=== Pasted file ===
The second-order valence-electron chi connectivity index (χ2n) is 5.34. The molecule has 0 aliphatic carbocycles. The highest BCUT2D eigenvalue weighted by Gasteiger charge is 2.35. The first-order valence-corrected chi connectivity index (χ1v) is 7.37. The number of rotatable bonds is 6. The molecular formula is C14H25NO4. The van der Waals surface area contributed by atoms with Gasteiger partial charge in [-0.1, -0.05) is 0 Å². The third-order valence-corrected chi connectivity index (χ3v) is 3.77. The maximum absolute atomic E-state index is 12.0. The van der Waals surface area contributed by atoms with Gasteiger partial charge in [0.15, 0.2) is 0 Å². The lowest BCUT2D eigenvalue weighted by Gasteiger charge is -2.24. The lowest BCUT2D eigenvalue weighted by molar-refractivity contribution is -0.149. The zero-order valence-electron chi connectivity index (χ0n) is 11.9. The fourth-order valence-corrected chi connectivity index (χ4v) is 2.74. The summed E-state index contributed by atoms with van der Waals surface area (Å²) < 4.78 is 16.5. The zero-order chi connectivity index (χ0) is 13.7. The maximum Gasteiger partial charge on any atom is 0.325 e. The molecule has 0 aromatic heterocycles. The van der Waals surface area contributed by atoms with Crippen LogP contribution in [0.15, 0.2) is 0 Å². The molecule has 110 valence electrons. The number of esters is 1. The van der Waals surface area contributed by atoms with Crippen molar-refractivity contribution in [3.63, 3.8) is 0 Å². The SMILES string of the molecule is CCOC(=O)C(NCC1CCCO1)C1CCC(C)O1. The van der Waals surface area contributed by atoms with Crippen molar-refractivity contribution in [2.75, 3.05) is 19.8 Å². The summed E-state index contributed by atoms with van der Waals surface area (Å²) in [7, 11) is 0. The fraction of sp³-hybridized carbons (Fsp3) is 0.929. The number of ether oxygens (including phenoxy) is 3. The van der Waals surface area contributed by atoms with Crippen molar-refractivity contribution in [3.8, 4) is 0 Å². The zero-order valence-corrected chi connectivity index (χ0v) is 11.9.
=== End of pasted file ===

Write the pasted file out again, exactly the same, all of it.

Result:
The second-order valence-electron chi connectivity index (χ2n) is 5.34. The molecule has 0 aliphatic carbocycles. The highest BCUT2D eigenvalue weighted by Gasteiger charge is 2.35. The first-order valence-corrected chi connectivity index (χ1v) is 7.37. The number of rotatable bonds is 6. The molecular formula is C14H25NO4. The van der Waals surface area contributed by atoms with Gasteiger partial charge in [-0.1, -0.05) is 0 Å². The third-order valence-corrected chi connectivity index (χ3v) is 3.77. The maximum absolute atomic E-state index is 12.0. The van der Waals surface area contributed by atoms with Gasteiger partial charge in [0.15, 0.2) is 0 Å². The lowest BCUT2D eigenvalue weighted by Gasteiger charge is -2.24. The lowest BCUT2D eigenvalue weighted by molar-refractivity contribution is -0.149. The zero-order valence-electron chi connectivity index (χ0n) is 11.9. The fourth-order valence-corrected chi connectivity index (χ4v) is 2.74. The summed E-state index contributed by atoms with van der Waals surface area (Å²) < 4.78 is 16.5. The zero-order chi connectivity index (χ0) is 13.7. The maximum Gasteiger partial charge on any atom is 0.325 e. The molecule has 0 aromatic heterocycles. The van der Waals surface area contributed by atoms with Crippen LogP contribution in [0.15, 0.2) is 0 Å². The molecule has 110 valence electrons. The number of esters is 1. The van der Waals surface area contributed by atoms with Crippen molar-refractivity contribution in [3.63, 3.8) is 0 Å². The SMILES string of the molecule is CCOC(=O)C(NCC1CCCO1)C1CCC(C)O1. The van der Waals surface area contributed by atoms with Crippen molar-refractivity contribution in [2.75, 3.05) is 19.8 Å². The summed E-state index contributed by atoms with van der Waals surface area (Å²) in [7, 11) is 0. The fraction of sp³-hybridized carbons (Fsp3) is 0.929. The number of ether oxygens (including phenoxy) is 3. The van der Waals surface area contributed by atoms with Crippen molar-refractivity contribution in [3.8, 4) is 0 Å². The zero-order valence-corrected chi connectivity index (χ0v) is 11.9.